Many of you may have noticed (cough, cough) that spring brings with it the annual pasture management practice of prescribed burning. The whole world, it seems, is a haze of choking smoke. Ash settles on absolutely everything, and most people are complaining of stuffy noses and a hacking cough, and are generally grumbling, “When will it end?! Why in the world do they have to do that!?”
Well, even though we join in on the smoky and oft-despised practice on our farm, I hate the constant smell of smoke, too. And all of my household are sporting uncomfortable allergy and cold-like symptoms. However, I admit I didn’t really know why we did it, other than maybe weed control. So, I learned why. And I will try to help you all to understand, too!
Here in my part of Kansas (Wabaunsee County), we generally burn from March 15 through April 15 (tax time), although according to some agricultural scientists, this can be extended through mid-May. This time is optimum to ensure burning does not hurt the new grass that is emerging, and that it helps control the weeds and brush starting to come out. It facilitates the growth of native grasses.
The timing of burning is specific to region, so if you are reading this to learn for your own information so you can burn your own grassland, please be sure to find out the proper time to burn in your area. The type of grass you wish to encourage, the timing of pasture leases, and the condition of the pasture (wet or dry) may also play a part in the timing of your burn. This time of year is before the usual start to the grazing season (mid-April or early May), so pastures have time to green up before cattle are put on them.
Another consideration when planning a burn is the weather. You should not commence burning if the wind is forecast to be above 12 to 15 miles per hour. In addition, humidity should be above 25 percent and temperature should be below 80 degrees Farenheit.
Obviously, burning can be very dangerous.
Every year there are hundreds of fire calls related to out-of-control pasture burns. Winds can change direction quickly and turn a nice gentle burn into a nightmare. It is important to be sure to watch the weather forecast, plan to have plenty of manpower, have emergency water on hand, and to notify emergency management of the burn.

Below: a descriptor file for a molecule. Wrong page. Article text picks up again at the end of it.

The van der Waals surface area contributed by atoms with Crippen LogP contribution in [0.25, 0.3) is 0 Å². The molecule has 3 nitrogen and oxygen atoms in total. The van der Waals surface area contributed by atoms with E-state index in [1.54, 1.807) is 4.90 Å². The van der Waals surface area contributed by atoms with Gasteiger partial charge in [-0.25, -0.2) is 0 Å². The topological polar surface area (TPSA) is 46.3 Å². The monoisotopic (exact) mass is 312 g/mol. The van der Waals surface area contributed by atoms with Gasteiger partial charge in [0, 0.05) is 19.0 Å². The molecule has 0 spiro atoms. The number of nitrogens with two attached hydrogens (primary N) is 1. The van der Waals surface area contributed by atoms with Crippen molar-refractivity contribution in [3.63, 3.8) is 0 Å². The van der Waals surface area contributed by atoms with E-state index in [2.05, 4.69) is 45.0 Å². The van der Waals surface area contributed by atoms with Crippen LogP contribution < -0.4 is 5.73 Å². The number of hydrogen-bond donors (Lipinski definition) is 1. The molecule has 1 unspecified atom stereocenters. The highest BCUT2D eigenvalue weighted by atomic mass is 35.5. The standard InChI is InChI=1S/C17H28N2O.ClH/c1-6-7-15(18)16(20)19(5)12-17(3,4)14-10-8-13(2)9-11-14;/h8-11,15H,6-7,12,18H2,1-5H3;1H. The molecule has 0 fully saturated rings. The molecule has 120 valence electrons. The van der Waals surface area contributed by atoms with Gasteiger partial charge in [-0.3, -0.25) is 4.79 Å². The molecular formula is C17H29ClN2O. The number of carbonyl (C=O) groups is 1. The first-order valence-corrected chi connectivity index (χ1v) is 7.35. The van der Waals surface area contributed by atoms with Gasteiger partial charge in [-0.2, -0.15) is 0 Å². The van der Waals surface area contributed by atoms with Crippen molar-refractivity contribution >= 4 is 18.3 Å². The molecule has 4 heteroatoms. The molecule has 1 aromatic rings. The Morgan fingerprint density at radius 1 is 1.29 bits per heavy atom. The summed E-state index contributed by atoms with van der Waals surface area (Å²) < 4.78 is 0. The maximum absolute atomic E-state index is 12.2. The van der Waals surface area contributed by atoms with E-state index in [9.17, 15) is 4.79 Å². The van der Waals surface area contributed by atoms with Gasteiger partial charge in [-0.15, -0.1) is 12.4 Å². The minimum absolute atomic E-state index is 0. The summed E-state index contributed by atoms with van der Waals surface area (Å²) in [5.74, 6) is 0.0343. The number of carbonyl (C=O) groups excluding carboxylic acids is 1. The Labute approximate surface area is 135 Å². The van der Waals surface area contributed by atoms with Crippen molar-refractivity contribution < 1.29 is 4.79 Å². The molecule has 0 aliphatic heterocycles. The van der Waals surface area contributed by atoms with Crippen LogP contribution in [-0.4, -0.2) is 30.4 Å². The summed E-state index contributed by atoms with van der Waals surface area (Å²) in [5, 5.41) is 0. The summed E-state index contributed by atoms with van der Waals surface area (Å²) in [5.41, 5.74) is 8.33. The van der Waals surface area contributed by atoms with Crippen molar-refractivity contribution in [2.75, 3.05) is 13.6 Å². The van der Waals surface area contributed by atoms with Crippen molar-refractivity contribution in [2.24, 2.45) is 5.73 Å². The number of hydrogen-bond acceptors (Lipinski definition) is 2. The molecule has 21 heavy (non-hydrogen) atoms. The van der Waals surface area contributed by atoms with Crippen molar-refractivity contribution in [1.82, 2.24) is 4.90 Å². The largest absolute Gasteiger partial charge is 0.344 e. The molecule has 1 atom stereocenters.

There are a wide variety of reasons why pastures are burned in the spring. There are many more reasons to burn than just weed control. Prescribed (planned and controlled) pasture burning adds valuable nutrients to the soil, especially nitrogen. It promotes grass growth, and research has shown that cattle grazed on pastures that use prescribed burning as part of their management plan gain more weight, which translates to better returns for the rancher.
Burning helps eliminate those thick, patchy, thatched areas of grass sometimes seen in pastures. Those patches are areas that cattle (or other livestock) have avoided grazing for some reason. After the growing season, these patches will have tough stems left. If the pasture is not burned, these patches will still grow grass, but the tough, dead, sharp stemmy parts are still there, and livestock will avoid grazing because the stems poke them in the nose and mouth, are difficult to chew, and make it nearly impossible to get at the tender grass growing within the thatch.
It is recommended to use prescribed burning in conjunction with other pasture management methods such as rotational grazing. Pastures should have times of rest, too. These practices allow the grass to regenerate and provide better nutrition for the livestock grazing there. Pastures should be burned every three to five years. Ranchers will often rotate areas to burn. This practice encourages cattle to graze different areas of the pasture instead of favoring just one area and overgrazing it, which they are known to do. The new growth on a pasture that has been burned is more palatable, so the animals will favor it and graze where the rancher wants them to.
Another reason to burn (and my favorite) is that prescribed burning is a very effective way to manage pests such as ticks, grasshoppers and parasitic worms without using chemicals. Chemical control is not as effective, is much more expensive, and is certainly less desirable since it adds unwanted pesticides to the soil, the vegetation, and possibly to water supplies. Burning means the area is safe for pets and children to play in!
I often hear people ask why ranchers don’t just mow their pastures. Mowing is an effective pasture management strategy, and is often utilized in smaller areas. However, the pasture to be managed often is inaccessible to tractors and mowing equipment, not to mention the added cost of fuel and the equipment.
Simply put, burning is easier, cheaper, and more effective.
The pictures in this article are from the burn we did on our property and from neighboring farms during the recent burning season. And, this link shows Prairie fires on the Flying W Ranch in the Kansas Flint Hills. It is beautiful and mesmerizing, especially at night!